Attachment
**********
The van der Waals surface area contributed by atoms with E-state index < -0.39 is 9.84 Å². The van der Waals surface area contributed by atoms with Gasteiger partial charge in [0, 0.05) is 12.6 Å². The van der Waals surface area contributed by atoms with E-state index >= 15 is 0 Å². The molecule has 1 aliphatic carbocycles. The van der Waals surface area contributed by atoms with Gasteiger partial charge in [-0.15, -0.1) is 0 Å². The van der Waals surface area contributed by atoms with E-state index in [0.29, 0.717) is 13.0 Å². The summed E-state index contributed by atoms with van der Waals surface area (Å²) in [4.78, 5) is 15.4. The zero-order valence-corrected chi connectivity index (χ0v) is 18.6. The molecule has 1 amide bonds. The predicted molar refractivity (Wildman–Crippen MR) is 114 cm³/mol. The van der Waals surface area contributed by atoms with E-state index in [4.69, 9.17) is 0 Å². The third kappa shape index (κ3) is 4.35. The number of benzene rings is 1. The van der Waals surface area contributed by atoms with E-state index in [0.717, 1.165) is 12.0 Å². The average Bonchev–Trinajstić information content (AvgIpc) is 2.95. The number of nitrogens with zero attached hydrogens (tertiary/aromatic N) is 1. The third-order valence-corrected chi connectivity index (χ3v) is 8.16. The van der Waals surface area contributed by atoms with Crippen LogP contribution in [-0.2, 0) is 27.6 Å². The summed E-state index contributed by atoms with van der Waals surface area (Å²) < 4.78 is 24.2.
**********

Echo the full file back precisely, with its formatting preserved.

The van der Waals surface area contributed by atoms with E-state index < -0.39 is 9.84 Å². The van der Waals surface area contributed by atoms with Gasteiger partial charge in [0, 0.05) is 12.6 Å². The van der Waals surface area contributed by atoms with E-state index >= 15 is 0 Å². The molecule has 1 aliphatic carbocycles. The van der Waals surface area contributed by atoms with Gasteiger partial charge in [-0.15, -0.1) is 0 Å². The van der Waals surface area contributed by atoms with E-state index in [0.29, 0.717) is 13.0 Å². The summed E-state index contributed by atoms with van der Waals surface area (Å²) in [4.78, 5) is 15.4. The zero-order valence-corrected chi connectivity index (χ0v) is 18.6. The molecule has 1 amide bonds. The predicted molar refractivity (Wildman–Crippen MR) is 114 cm³/mol. The van der Waals surface area contributed by atoms with E-state index in [4.69, 9.17) is 0 Å². The third kappa shape index (κ3) is 4.35. The number of benzene rings is 1. The van der Waals surface area contributed by atoms with E-state index in [0.717, 1.165) is 12.0 Å². The average Bonchev–Trinajstić information content (AvgIpc) is 2.95. The number of nitrogens with zero attached hydrogens (tertiary/aromatic N) is 1. The third-order valence-corrected chi connectivity index (χ3v) is 8.16. The van der Waals surface area contributed by atoms with Crippen LogP contribution in [-0.2, 0) is 27.6 Å². The summed E-state index contributed by atoms with van der Waals surface area (Å²) < 4.78 is 24.2.